A appreciation of Pat Neshek’s torturous journey

One of the things about a job like mine is there are questions you hate to ask, only because were the roles reversed, you’d hate to have them asked of you.

I say this today because I spent 30 minutes or so talking with Pat Neshek of the A’s this morning, Neshek and his wife, Stephanee, lost their son, Gehrig John, just 23 hours after he was born last Oct. 2.

He just stopped breathing.

   The parents had to process that during the midst of what should have been one of the peak moments of Neshek’s baseball career, pitching out of the A’s bullpen in the playoffs against the Detroit Tigers.

Let’s make one thing clear. Pat Neshek is not over the loss of his son. That day likely will not come any time soon, or maybe any time at all. But he has come to grips with the reality that, however painful the experience was, his life and that of his wife goes on.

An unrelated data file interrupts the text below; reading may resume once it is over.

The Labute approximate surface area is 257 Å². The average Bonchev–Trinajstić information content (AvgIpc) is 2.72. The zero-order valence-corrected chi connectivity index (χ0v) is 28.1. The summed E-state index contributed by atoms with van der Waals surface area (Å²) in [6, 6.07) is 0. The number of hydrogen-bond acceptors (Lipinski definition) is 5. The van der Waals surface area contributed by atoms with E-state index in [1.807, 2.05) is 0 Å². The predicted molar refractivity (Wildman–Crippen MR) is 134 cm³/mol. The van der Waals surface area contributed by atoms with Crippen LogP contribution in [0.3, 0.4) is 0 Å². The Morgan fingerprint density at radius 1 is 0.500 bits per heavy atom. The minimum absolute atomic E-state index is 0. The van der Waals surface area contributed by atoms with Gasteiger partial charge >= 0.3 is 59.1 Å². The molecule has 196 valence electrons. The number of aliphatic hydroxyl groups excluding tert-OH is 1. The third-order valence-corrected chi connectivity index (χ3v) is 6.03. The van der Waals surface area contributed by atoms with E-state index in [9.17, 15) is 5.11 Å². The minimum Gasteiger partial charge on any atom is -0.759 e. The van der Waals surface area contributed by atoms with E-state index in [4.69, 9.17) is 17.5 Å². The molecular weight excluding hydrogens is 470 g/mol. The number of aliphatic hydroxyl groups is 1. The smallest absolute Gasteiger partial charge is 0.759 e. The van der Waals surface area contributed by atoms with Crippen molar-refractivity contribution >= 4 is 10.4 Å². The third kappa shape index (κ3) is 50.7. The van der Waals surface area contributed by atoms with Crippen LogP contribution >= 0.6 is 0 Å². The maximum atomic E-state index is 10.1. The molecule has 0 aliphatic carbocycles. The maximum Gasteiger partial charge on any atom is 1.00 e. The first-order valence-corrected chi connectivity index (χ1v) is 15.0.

He couldn’t have been more open to talking about a deeply personal and private matter that played out in public in newspapers and in the internet because of his profession. Would I have been as amenable had the roles been reversed? Maybe, but who can tell unless we’ve been put in that terrible position?

I found myself inordinately pleased to hear him say that, professionally, at least, “this is the happiest I’ve been.’’

He said he couldn’t have imagined five months ago saying that.

The story will be up on the website in the next 24-48 hours or so, but I’d just like to say it’s good to see him finding some happiness.

John Hickey

A longtime baseball writer three years into in his second go-round covering to the Oakland A's beat after a dozen years covering the Seattle Mariners. Covered the A's through the late 1980s and 1990s.